It’s your first day of residency in the emergency room and a woman comes in who cannot move her arm after lifting heavy weights. You can’t find the consulting physician anywhere. You quickly review your knowledge of muscle structure and function...
In general, skeletal muscles attach to bone pulling on it to move the body. The effect is motion under voluntary control like walking and lifting weights. The biceps brachii skeletal muscle, biceps for short, flexes the forearm. Small changes at the protein level drive motion through the muscle myofilament, myofibril, fiber and fascicle hierarchy to culminate in whole muscle contraction.
The biceps pull on the scapula and the radius to flex the forearm. During contraction the biceps becomes 50% shorter. The large decrease in length at the whole muscle level is the result of many small changes.
Contraction of the biceps brachii flexes the forearm. How is such a large change in length produced?
If a weightlifter strained and tore a muscle from the bone, would the muscle's ability to move the body be affected? How about its ability to contract?
Skeletal muscle like the biceps is made up of smaller bundles called fascicles. The number of fascicles in a muscle and their arrangement determines the muscle’s power and range of motion.
Muscles with parallel fascicles decrease the most in length while fascicles that fan out at one end and converge at the other have better fine control over the angle of contraction. Based on their arrangement, for what range of motion are the biceps fascicles suited?
The muscle fiber is the cellular unit of a muscle. Muscle fibers stretch the entire length of the fascicles they are bundled into. In the biceps fascicles, and therefore fibers, run parallel to the long axis of the muscle.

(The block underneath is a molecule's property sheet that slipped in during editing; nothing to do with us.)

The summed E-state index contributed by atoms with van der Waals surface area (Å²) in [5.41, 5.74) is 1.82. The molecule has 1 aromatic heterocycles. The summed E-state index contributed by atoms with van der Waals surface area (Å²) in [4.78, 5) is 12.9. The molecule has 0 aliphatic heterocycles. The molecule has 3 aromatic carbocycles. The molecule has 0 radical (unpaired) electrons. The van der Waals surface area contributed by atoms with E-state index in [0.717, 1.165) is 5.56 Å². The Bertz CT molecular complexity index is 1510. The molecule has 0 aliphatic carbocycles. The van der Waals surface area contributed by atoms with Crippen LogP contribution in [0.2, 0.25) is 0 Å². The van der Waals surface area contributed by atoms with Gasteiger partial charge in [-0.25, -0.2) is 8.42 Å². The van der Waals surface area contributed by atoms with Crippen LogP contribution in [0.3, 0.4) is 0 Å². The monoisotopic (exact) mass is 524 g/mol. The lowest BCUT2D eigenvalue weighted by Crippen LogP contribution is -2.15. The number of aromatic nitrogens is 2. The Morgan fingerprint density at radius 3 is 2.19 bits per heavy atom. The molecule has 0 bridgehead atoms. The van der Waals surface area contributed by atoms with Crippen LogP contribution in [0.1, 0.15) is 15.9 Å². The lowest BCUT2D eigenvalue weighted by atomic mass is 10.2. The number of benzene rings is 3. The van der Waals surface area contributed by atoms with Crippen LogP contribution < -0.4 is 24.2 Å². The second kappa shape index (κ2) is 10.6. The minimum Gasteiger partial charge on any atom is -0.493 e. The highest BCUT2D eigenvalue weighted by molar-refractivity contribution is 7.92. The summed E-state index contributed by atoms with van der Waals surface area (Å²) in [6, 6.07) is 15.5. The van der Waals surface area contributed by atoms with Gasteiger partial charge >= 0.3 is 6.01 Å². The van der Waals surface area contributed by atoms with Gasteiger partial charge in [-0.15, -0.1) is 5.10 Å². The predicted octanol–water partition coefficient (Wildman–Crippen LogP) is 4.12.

The cellular components or organelles of muscle fibers have different names, but many of the same counterparts as other cells of the body, with two notable exceptions – which are?
A myofibril is an organelle unique to muscle fibers and is responsible for muscle contraction. The more myofibrils there are, the stronger the force of contraction. Myofibrils contain myofilaments: proteins assembled in long strands. The highly-ordered and close-knit organization of myofilaments gives the myofibril its distinctive banded appearance.
A sarcomere is the smallest repeating unit of a myofibril. At rest, a sarcomere is 2.2 µm long, but can decrease to 1.2 µm during contraction. On average, a myofibril is 10,000 sarcomeres long – how long is it when at rest? How about when it’s contracted?
In myofibrils, thin and thick myofilaments are organized so they interdigitate. A thick filament is composed of hundreds of myosin proteins, the myosin 'tails’ coiling to form the body of the thick filament. Extending from the thick filament body are the myosin ‘heads’, which stretch to interact with actin proteins in the thin filament during muscle contraction.
Thick filaments pull the thin filaments past them during contraction, increasing the zone of overlap and shrinking the region known as the H band in the sarcomere. This action is repeated over the entire length of each myofibril. As the myofibril shortens, so does the muscle fiber, the fascicle, and the whole muscle.
Is an initial zone of overlap important when the muscle is at rest? What if a weightlifter overly extended a muscle, pulling the thin and thick filaments so they no longer overlapped?
Myosin is the muscle’s molecular motor. It alternates shape between a ‘flexed’ and ‘rigor’ shape in order to push actin past it in a rowing motion. This action slides the myofilaments past each other, collapsing the sarcomere, and contracting the muscle.
What would happen to a weightlifter who uses up all available ATP during a workout? Where would the myosin cross-bridge cycle get stuck and what effect does this have on the muscle?